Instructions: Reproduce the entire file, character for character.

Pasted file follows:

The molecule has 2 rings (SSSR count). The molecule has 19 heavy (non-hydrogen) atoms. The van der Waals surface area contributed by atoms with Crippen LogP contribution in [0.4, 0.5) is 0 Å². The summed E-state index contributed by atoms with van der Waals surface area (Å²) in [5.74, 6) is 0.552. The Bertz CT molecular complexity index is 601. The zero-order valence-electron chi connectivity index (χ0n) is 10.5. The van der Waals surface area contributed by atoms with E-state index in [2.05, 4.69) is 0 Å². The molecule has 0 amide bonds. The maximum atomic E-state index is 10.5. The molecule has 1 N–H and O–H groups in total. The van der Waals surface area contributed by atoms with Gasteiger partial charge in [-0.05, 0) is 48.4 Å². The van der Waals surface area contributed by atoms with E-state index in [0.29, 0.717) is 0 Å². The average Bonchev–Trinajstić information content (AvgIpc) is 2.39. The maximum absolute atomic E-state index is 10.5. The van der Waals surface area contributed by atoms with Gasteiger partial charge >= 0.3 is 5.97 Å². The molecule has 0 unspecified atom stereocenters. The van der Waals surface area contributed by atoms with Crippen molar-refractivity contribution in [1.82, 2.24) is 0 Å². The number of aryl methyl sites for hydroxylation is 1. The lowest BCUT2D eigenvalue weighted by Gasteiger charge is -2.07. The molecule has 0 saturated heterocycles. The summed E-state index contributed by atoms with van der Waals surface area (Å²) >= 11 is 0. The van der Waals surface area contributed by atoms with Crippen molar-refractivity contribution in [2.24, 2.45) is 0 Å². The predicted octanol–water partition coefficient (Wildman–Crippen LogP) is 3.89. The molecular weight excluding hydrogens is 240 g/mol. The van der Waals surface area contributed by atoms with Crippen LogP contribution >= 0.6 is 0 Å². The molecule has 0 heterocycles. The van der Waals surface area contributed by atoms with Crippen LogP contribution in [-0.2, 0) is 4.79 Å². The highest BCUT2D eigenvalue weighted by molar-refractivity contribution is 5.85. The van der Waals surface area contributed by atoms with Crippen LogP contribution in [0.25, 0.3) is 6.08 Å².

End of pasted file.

The molecule has 2 rings (SSSR count). The molecule has 19 heavy (non-hydrogen) atoms. The van der Waals surface area contributed by atoms with Crippen LogP contribution in [0.4, 0.5) is 0 Å². The summed E-state index contributed by atoms with van der Waals surface area (Å²) in [5.74, 6) is 0.552. The Bertz CT molecular complexity index is 601. The zero-order valence-electron chi connectivity index (χ0n) is 10.5. The van der Waals surface area contributed by atoms with E-state index in [2.05, 4.69) is 0 Å². The molecule has 0 amide bonds. The maximum atomic E-state index is 10.5. The molecule has 1 N–H and O–H groups in total. The van der Waals surface area contributed by atoms with Gasteiger partial charge in [-0.05, 0) is 48.4 Å². The van der Waals surface area contributed by atoms with E-state index in [0.29, 0.717) is 0 Å². The average Bonchev–Trinajstić information content (AvgIpc) is 2.39. The maximum absolute atomic E-state index is 10.5. The van der Waals surface area contributed by atoms with Gasteiger partial charge >= 0.3 is 5.97 Å². The molecule has 0 unspecified atom stereocenters. The van der Waals surface area contributed by atoms with Crippen molar-refractivity contribution in [1.82, 2.24) is 0 Å². The number of aryl methyl sites for hydroxylation is 1. The lowest BCUT2D eigenvalue weighted by Gasteiger charge is -2.07. The molecule has 0 saturated heterocycles. The summed E-state index contributed by atoms with van der Waals surface area (Å²) >= 11 is 0. The van der Waals surface area contributed by atoms with Crippen molar-refractivity contribution in [2.24, 2.45) is 0 Å². The predicted octanol–water partition coefficient (Wildman–Crippen LogP) is 3.89. The molecular weight excluding hydrogens is 240 g/mol. The van der Waals surface area contributed by atoms with Crippen LogP contribution >= 0.6 is 0 Å². The molecule has 0 heterocycles. The van der Waals surface area contributed by atoms with Crippen LogP contribution in [-0.2, 0) is 4.79 Å². The highest BCUT2D eigenvalue weighted by molar-refractivity contribution is 5.85. The van der Waals surface area contributed by atoms with Crippen LogP contribution in [0.25, 0.3) is 6.08 Å².